COVID Vaccine – Is It Safe?

Kelsea Andrews vaccine sticker. Photography by: Christian Grombone

On May 14th, 2021, the COVID-19 vaccine was released for people ages 12 and up. The three forms of the vaccine (Moderna, Pfizer, and Johnson and Johnson) were all created to stop the spread of COVID-19 and bring things back to “normal.” However, the development of the vaccine angered many people. This resulted in rumors spreading around the nation and scared many away from getting vaccinated.

Doctors around the world are highly encouraging the general public to get the vaccine. Dr. Stephanie Sterling, chief of infectious diseases at the New York University Langone Hospital-Brooklyn said, “The World Health Organization deems vaccine hesitancy to be among the biggest threats to global health. Coronavirus vaccine falsehoods carry particular dangers.”

Aside from the fact that some may not be able to get the vaccine due to religious or health issues, there is no excuse to not get vaccinated. Not only is the vaccine mandated in many places such as airports, concerts, and theaters, it is safer for the vast majority of individuals and communities.

The majority of the citizens who are against the vaccine have one key issue: they believe that there is not enough research. A sophomore at Huntington Beach High School, Jack Huddleston, says, “I think there are too many gray areas on it. There are only 3 years of research on it. They don’t know enough.”

Although this is a reasonable concern, the COVID-19 vaccine has been in research and testing for 10 years. The coronavirus outbreak allowed scientists to conduct more research than ever before.

Along with this, many also believe that getting the vaccine can allegedly cause women to become infertile. This statement solely became popular due to a mix-up of words. When the emergency vaccine was issued, it was not recommended for pregnant women because it had not yet been tested on them. Many people took this statement out of context and twisted the meaning behind this statement. Even though the CDC recommends pregnant women to get vaccinated, many individuals are still convinced that taking it will cause miscarriages or make women infertile.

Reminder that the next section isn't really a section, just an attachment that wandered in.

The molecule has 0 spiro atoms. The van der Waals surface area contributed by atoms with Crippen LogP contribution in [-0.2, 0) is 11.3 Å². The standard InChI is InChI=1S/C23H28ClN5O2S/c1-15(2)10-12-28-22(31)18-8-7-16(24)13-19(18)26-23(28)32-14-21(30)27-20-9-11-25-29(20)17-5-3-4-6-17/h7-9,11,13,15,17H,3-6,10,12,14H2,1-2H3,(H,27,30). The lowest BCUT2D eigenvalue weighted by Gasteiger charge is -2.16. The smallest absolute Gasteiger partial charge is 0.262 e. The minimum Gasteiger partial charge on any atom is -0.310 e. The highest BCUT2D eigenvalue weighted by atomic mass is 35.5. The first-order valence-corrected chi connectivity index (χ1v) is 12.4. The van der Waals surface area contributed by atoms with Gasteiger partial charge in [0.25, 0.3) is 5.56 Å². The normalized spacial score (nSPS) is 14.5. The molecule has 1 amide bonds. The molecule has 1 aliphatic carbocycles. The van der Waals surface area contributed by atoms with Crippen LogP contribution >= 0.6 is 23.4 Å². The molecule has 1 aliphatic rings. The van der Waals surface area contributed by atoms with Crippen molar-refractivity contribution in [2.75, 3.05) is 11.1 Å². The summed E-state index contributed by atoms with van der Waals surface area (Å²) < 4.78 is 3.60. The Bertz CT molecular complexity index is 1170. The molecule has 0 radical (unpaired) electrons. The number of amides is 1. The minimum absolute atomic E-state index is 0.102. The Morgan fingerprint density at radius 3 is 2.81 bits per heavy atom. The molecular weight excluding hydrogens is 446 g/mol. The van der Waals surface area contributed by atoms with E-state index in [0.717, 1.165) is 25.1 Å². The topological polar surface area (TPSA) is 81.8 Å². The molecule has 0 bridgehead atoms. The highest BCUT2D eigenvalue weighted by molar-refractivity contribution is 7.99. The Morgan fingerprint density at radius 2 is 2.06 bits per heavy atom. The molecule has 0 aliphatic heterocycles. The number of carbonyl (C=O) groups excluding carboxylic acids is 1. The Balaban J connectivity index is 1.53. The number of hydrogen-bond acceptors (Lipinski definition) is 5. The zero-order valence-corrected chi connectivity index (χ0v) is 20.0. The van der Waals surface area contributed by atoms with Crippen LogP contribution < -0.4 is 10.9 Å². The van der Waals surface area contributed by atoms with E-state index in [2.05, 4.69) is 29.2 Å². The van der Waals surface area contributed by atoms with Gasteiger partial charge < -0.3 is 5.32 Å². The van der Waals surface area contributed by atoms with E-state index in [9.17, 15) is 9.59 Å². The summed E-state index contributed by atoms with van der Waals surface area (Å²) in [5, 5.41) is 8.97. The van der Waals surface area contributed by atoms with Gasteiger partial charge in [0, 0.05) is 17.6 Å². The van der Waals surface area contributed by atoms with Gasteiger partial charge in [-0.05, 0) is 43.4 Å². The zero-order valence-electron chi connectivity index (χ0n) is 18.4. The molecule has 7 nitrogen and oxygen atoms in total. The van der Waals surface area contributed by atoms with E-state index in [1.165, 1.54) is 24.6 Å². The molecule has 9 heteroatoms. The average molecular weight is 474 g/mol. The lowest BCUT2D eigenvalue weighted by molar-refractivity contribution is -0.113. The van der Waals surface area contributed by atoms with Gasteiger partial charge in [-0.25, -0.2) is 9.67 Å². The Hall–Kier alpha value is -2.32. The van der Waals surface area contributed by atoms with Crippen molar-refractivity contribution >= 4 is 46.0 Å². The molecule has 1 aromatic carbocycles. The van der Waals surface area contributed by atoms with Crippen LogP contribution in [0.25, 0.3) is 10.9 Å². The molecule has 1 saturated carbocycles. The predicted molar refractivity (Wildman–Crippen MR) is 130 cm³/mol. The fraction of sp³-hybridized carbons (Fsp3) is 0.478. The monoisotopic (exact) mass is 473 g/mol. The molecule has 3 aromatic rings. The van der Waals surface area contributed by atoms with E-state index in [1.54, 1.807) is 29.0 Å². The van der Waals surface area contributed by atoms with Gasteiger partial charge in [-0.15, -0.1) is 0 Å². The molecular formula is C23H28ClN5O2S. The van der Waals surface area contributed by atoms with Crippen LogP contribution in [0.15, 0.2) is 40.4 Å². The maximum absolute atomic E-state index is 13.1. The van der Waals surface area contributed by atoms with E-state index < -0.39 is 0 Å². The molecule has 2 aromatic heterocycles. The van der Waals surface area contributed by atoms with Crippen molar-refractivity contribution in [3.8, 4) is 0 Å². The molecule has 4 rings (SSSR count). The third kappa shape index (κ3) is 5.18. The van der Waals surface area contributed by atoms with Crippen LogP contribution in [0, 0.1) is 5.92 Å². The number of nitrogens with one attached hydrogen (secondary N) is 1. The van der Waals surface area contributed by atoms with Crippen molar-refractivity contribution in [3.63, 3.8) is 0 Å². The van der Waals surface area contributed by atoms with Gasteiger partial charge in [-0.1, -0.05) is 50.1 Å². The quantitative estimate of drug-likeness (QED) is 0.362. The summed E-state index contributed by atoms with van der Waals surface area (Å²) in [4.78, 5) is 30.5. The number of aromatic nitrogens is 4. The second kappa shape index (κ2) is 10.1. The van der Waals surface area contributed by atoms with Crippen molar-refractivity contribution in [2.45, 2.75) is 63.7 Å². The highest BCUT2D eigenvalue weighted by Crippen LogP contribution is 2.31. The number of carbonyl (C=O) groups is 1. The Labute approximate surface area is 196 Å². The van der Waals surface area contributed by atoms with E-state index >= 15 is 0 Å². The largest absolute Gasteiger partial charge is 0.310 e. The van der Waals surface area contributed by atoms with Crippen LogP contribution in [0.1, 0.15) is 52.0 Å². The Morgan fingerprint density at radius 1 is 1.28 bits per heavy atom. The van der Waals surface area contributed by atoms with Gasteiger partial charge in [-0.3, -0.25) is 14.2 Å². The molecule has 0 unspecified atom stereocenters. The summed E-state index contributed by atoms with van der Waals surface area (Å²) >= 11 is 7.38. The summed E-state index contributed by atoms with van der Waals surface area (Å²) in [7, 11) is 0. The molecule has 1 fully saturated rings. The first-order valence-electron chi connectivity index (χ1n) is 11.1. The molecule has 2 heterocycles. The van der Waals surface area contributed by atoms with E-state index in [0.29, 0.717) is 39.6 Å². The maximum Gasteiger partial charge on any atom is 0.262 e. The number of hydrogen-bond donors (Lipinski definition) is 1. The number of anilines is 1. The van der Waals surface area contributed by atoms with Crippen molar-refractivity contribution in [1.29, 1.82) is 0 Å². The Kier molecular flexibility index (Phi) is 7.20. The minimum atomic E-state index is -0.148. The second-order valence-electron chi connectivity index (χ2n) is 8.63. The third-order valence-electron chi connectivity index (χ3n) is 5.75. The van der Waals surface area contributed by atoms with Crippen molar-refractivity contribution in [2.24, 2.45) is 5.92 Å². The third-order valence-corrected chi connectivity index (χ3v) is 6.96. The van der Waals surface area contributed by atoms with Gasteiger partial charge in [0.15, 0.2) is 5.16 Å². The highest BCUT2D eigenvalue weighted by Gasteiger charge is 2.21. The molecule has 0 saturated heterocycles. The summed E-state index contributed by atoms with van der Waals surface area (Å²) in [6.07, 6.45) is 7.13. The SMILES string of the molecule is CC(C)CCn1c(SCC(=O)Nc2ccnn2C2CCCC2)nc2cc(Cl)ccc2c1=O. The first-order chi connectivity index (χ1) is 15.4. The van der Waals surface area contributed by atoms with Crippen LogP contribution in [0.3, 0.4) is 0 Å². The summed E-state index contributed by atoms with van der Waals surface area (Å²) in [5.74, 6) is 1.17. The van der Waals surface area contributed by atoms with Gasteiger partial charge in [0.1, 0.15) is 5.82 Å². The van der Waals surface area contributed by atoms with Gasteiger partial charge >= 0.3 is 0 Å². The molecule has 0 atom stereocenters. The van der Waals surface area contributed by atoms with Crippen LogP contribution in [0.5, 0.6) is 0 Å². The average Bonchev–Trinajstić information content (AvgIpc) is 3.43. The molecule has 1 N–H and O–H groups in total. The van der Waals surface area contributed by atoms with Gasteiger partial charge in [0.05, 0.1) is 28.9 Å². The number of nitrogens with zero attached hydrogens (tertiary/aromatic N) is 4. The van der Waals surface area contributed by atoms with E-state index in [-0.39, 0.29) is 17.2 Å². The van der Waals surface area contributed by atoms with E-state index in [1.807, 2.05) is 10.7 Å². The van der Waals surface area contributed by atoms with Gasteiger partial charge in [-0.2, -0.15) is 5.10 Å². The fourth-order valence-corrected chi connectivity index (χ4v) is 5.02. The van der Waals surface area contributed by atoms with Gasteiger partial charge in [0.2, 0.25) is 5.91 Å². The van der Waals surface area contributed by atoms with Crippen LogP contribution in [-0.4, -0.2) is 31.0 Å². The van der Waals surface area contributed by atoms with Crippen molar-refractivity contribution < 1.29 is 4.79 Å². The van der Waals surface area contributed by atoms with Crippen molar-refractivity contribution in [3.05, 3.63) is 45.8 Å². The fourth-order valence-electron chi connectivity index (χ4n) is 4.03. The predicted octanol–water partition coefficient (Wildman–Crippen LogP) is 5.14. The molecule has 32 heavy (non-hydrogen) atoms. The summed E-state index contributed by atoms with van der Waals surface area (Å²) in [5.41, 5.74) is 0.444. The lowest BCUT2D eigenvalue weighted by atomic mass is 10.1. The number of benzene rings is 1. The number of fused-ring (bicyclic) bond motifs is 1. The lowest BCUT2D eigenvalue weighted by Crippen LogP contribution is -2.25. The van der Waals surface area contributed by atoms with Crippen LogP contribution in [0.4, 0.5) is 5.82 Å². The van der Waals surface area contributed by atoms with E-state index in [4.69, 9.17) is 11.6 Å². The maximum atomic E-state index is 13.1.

Lastly, one of the most notorious COVID-19 vaccine rumors is that it makes you magnetic. This is impossible because there is not a single magnetic compound in the vaccine. The CDC confirmed this by stating, “all COVID-19 vaccines are free from metals such as iron, nickel, cobalt, lithium, and rare earth alloys, as well as any manufactured products such as microelectronics, electrodes, carbon nanotubes, and nanowire semiconductors.”

Annika Perez, a sophomore student attending Washington High School says, “As a society, I think it is important to get the vaccine because protecting everyone else is also as important as protecting yourself. And with the vaccine you can ensure that you and your family/friends are safe.”

The vaccine only helps individuals and their community of loved ones. It is not making anyone infertile or magnetic, and those who choose to get the vaccine are not test rats. One should consider the safety, research, and facts about the COVID-19 vaccine, and schedule a vaccine appointment to help our community as a whole.